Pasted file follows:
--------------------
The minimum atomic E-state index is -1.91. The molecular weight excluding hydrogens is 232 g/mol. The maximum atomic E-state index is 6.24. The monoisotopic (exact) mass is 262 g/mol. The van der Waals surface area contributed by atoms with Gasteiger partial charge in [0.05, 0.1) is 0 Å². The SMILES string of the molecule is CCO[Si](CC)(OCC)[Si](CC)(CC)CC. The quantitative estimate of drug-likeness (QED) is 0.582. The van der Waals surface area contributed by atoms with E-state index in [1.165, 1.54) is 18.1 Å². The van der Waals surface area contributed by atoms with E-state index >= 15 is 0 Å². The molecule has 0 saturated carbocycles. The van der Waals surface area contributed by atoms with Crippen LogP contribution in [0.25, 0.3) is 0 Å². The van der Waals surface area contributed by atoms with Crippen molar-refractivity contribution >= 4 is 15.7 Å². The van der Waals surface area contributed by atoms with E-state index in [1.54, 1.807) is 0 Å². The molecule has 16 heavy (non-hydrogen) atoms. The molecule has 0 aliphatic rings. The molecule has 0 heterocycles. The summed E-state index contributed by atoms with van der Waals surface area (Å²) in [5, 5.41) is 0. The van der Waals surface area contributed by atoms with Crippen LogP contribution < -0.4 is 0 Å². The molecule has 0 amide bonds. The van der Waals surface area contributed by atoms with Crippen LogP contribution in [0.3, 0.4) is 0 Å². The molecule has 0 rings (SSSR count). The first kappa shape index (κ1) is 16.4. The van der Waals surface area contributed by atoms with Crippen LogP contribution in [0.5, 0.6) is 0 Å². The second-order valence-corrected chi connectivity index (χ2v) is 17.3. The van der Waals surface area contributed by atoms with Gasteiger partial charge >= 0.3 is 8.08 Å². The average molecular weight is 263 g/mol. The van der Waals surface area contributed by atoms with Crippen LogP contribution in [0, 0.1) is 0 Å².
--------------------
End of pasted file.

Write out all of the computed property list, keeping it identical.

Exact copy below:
The minimum atomic E-state index is -1.91. The molecular weight excluding hydrogens is 232 g/mol. The maximum atomic E-state index is 6.24. The monoisotopic (exact) mass is 262 g/mol. The van der Waals surface area contributed by atoms with Gasteiger partial charge in [0.05, 0.1) is 0 Å². The SMILES string of the molecule is CCO[Si](CC)(OCC)[Si](CC)(CC)CC. The quantitative estimate of drug-likeness (QED) is 0.582. The van der Waals surface area contributed by atoms with E-state index in [1.165, 1.54) is 18.1 Å². The van der Waals surface area contributed by atoms with E-state index >= 15 is 0 Å². The molecule has 0 saturated carbocycles. The van der Waals surface area contributed by atoms with Crippen LogP contribution in [0.25, 0.3) is 0 Å². The van der Waals surface area contributed by atoms with Crippen molar-refractivity contribution >= 4 is 15.7 Å². The van der Waals surface area contributed by atoms with E-state index in [1.54, 1.807) is 0 Å². The molecule has 16 heavy (non-hydrogen) atoms. The molecule has 0 aliphatic rings. The molecule has 0 heterocycles. The summed E-state index contributed by atoms with van der Waals surface area (Å²) in [5, 5.41) is 0. The van der Waals surface area contributed by atoms with Crippen LogP contribution < -0.4 is 0 Å². The molecule has 0 amide bonds. The van der Waals surface area contributed by atoms with Crippen LogP contribution in [0.3, 0.4) is 0 Å². The molecule has 0 rings (SSSR count). The first kappa shape index (κ1) is 16.4. The van der Waals surface area contributed by atoms with Crippen LogP contribution in [0.5, 0.6) is 0 Å². The second-order valence-corrected chi connectivity index (χ2v) is 17.3. The van der Waals surface area contributed by atoms with Gasteiger partial charge >= 0.3 is 8.08 Å². The average molecular weight is 263 g/mol. The van der Waals surface area contributed by atoms with Crippen LogP contribution in [0, 0.1) is 0 Å².